We worked the next few sessions on talking about his perception of the situation and how his teacher may have perceived his comments using a point of view organizer. It hadn’t dawned on him that he may have hurt her feelings (and that his assumption had been completely wrong). When I brought up this possibility, he responded with, “But I thought it was true. I was just being honest.” It took a few weeks to get him to even consider that there were other options, more effective options, that he could try next time that may actually benefit him. We continued to work through different social scenarios to practice these skills and while it wasn’t automatic with him, he could at least consider the impact of his words and begin to modify some of the negative behaviors.

I have created this TPT visual (which would make a great classroom poster!)  to talk about being truthful here

Labels, Clues and Hipsters


Our family is fortunate to attend a really creative church.  On a recent high school retreat, my son came home with this bingo board (see above).   My social language brain lit up like a Christmas tree! Hipster bingo was played as part of a discussion on what people perceive others to be based on what they see.  In the age of ever-present social media, right or wrong, labels and perceptions often define this generation.   While the social commentary on what a hipster is (or isn’t) is interesting, I thought of how this could be used in a variety of ways to connect the clues we see in others to make smart guesses about who they are.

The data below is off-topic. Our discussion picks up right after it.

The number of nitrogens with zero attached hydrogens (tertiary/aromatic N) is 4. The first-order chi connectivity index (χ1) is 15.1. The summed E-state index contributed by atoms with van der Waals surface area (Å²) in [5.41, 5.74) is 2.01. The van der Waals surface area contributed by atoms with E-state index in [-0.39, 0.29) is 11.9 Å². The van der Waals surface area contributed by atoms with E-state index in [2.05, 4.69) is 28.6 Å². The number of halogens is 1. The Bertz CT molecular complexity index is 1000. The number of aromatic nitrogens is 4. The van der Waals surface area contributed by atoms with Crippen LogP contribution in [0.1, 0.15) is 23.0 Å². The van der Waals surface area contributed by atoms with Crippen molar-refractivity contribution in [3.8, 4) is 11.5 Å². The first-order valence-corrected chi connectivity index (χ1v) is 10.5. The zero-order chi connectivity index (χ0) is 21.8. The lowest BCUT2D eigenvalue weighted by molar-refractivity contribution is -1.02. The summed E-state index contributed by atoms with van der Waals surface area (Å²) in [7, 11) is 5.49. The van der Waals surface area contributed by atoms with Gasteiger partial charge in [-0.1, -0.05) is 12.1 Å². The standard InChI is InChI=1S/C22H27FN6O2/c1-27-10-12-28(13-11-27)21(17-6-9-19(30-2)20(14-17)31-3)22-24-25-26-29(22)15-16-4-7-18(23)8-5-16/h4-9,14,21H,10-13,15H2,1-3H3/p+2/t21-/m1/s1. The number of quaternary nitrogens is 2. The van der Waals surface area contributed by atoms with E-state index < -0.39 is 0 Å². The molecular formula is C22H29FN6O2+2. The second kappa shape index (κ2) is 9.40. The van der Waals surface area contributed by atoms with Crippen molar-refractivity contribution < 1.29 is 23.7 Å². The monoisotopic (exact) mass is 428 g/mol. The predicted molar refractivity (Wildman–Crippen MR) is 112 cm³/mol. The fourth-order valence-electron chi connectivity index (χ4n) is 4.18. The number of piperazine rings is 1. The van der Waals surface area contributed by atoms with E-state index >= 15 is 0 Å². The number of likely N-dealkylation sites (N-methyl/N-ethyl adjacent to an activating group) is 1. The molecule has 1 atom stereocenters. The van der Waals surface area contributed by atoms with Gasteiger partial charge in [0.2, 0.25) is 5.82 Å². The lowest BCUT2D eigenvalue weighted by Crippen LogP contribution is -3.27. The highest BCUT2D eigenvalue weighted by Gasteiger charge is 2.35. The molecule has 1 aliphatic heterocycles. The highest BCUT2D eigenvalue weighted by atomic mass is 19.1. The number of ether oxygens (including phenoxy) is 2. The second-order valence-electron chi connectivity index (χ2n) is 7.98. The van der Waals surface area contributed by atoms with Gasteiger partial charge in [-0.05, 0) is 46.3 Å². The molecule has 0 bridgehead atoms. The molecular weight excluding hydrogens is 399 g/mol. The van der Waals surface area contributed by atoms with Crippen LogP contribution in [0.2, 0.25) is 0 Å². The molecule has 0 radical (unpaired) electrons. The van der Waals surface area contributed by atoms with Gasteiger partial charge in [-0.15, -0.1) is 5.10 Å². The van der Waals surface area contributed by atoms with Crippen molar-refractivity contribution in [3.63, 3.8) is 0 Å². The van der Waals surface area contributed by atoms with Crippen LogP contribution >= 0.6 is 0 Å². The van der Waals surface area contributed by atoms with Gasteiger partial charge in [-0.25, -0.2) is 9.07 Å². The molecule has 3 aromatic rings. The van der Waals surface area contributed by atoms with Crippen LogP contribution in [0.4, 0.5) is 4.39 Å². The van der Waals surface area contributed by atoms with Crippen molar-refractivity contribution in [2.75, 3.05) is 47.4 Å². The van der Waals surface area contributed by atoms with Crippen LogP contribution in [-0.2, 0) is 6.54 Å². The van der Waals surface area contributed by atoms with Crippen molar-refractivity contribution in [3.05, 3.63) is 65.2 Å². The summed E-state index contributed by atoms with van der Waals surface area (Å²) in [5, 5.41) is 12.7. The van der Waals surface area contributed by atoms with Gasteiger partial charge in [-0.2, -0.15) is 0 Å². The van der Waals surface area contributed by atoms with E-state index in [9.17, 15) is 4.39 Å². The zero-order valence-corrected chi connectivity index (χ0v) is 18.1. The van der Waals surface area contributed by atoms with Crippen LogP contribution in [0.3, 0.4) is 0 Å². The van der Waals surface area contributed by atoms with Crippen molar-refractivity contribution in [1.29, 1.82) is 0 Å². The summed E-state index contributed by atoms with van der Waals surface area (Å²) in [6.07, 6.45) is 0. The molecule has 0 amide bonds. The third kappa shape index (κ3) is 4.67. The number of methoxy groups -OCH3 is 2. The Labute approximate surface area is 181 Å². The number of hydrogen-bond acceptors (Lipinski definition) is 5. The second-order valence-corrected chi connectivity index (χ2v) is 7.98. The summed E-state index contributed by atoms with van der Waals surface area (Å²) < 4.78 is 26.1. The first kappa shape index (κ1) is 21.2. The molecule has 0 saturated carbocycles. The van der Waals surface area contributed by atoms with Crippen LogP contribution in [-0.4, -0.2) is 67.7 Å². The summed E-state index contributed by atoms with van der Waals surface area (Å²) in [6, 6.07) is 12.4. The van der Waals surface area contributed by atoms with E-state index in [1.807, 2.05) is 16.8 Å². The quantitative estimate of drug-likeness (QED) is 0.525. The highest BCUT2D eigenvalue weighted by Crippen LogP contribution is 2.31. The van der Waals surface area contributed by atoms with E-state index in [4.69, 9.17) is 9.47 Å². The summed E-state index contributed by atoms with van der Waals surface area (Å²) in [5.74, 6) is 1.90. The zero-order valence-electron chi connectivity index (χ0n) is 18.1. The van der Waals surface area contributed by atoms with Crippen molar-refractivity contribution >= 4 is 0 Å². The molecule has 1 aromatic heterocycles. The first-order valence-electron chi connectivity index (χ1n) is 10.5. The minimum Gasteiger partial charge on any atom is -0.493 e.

Students with social communication impairments often miss the big picture.  They may notice individual details, but to pull those details together and make a prediction from that information is a huge leap.   A smart and creative colleague of mine was working with a young lady with ASD and showed her an advertisement of a young woman rollerblading in a park.  When she asked the student what could she guess about the person in the picture, the student commented that she must be a mom about 35. When she was asked about the specific details of the picture, the student could identify them appropriately but kept referencing a mom with kids but not the target idea of exercising or being healthy.  Puzzled by this response, the therapist probed further and soon realized the student was making guesses based on what she knew of her own mom, not on what she saw in the picture  (a healthy, exercising, young woman).  She was missing the forest for the trees.